Remote working is on the rise, but cyberattacks may be too.
On Monday, UK Prime Minister Boris Johnson advised citizens to adopt “social distancing”- avoiding non-essential travel, crowded places, and to work from home where possible.
Understandably, remote working is a key step to implementing social distancing, but organisations could be adding to current business challenges by not ensuring data is secure.
The International Association of IT Asset Managers (IAITAM) has warned that company’s rushing to set up remote working may be “sitting ducks” for cyberattacks.
It has said that many companies are relying on employees using their own devices without proper safeguarding, meaning there is a risk that sensitive data could fall into the wrong hands.
According to research by the IAITAM, 17% of US Securities and Exchange Commission laptops were not where they were supposed to be and 22% had incorrect user information. The SEC instructed all of its employees to work from home last week after a coronavirus case. This indicates that organisations may struggle to keep track of devices.
Dr. Barbara Rembiesa, president and CEO of IAITAM, said:
“We always say that you can’t manage what you don’t know about and that is going to be a truth with nightmare consequences for many companies and government agencies struggling to respond to the coronavirus situation. The impulse to send employees home to work is understandable, but companies and agencies without business continuity (BC) plans with a strong IT Asset Management (ITAM) component are going to be sitting ducks for breaches, hacking and data that is out there in the wild beyond the control of the company.”
Remote working and cyberattacks: Advice for businesses
In light of this, the IAITAM has issued the following advice. It urges organisations to track all IT equipment being taken out of the office as well as ensuring each machine is equipped with a password and firewall if an employee is going to use it to access a company system.
It also encouraged employers to provide training in how to protect company assets. For highly sensitive data, it advises companies to consider asking employees to sign a Non-Disclosure Agreement (NDA) in order to communicate the importance of protecting data.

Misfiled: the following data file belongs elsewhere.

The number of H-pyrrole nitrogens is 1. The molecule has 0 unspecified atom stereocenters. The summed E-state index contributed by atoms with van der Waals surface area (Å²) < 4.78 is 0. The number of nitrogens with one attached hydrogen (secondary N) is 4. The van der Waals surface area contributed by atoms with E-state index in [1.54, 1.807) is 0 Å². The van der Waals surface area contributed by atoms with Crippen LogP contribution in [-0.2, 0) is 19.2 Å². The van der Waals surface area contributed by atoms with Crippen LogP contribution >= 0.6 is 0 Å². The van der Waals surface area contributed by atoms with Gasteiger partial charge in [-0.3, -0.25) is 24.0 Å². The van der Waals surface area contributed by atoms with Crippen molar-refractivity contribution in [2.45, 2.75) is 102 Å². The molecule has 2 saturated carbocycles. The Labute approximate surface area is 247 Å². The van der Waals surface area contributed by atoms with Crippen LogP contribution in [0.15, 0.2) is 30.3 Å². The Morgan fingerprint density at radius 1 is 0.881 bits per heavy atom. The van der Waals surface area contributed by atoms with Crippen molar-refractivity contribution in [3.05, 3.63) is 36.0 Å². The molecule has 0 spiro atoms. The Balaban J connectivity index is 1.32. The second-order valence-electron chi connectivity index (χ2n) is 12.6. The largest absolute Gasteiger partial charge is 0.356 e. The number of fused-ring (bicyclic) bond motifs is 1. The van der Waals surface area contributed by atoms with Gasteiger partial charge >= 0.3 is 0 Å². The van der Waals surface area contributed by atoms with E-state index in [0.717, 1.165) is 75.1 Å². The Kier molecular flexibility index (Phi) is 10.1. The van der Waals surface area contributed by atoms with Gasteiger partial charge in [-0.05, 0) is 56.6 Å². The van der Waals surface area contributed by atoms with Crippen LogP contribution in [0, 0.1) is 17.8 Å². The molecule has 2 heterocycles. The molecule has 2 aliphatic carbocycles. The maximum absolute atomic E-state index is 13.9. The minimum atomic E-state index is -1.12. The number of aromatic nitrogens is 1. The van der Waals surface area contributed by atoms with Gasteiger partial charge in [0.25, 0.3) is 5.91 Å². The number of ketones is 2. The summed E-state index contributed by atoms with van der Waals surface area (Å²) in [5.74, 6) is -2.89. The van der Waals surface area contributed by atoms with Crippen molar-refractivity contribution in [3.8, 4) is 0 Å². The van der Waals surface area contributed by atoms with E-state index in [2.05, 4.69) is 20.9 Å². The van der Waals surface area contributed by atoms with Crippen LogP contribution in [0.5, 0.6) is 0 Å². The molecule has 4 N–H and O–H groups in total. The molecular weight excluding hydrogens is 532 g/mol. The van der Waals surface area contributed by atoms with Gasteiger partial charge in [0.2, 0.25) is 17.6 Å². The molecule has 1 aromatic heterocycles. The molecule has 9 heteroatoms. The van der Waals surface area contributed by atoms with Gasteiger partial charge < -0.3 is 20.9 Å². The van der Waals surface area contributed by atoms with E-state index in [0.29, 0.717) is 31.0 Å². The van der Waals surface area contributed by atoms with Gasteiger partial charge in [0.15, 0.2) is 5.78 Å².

Public WiFi networks, such as those in coffee shops, should be avoided and organisations should also look closely at their Bring Your Own Device (BYOD) practices.
As well as the challenges posed by remote working, the current coronavirus pandemic has encouraged cybercriminals to capitalise on panic to spread scams. As the majority of cybersecurity incidents are caused by insider actions, employers should also be mindful of this.
Jake Moore, Cybersecurity Specialist at ESET:
“The spread of fear is just as contagious as COVID-19 and people are falling for these scams in panic mode. Cyber criminals are relying more on social engineering, which is the practice of deceiving or manipulating someone. Right now this tactic is proving very popular; people feel they have limited time to research the background and validation of sites. Panic is a psychological feeling that threat actors use widely, especially when there is a pandemic.
“I’m also seeing a huge increase in texting scams. I’ve seen employees targeted with texts which are supposedly from their boss, requesting that they send Amazon vouchers to their business partners to apologise for business inconvenience. Employees need to verify these requests by phoning their management on the number they know to be correct before any financial transactional is made.”
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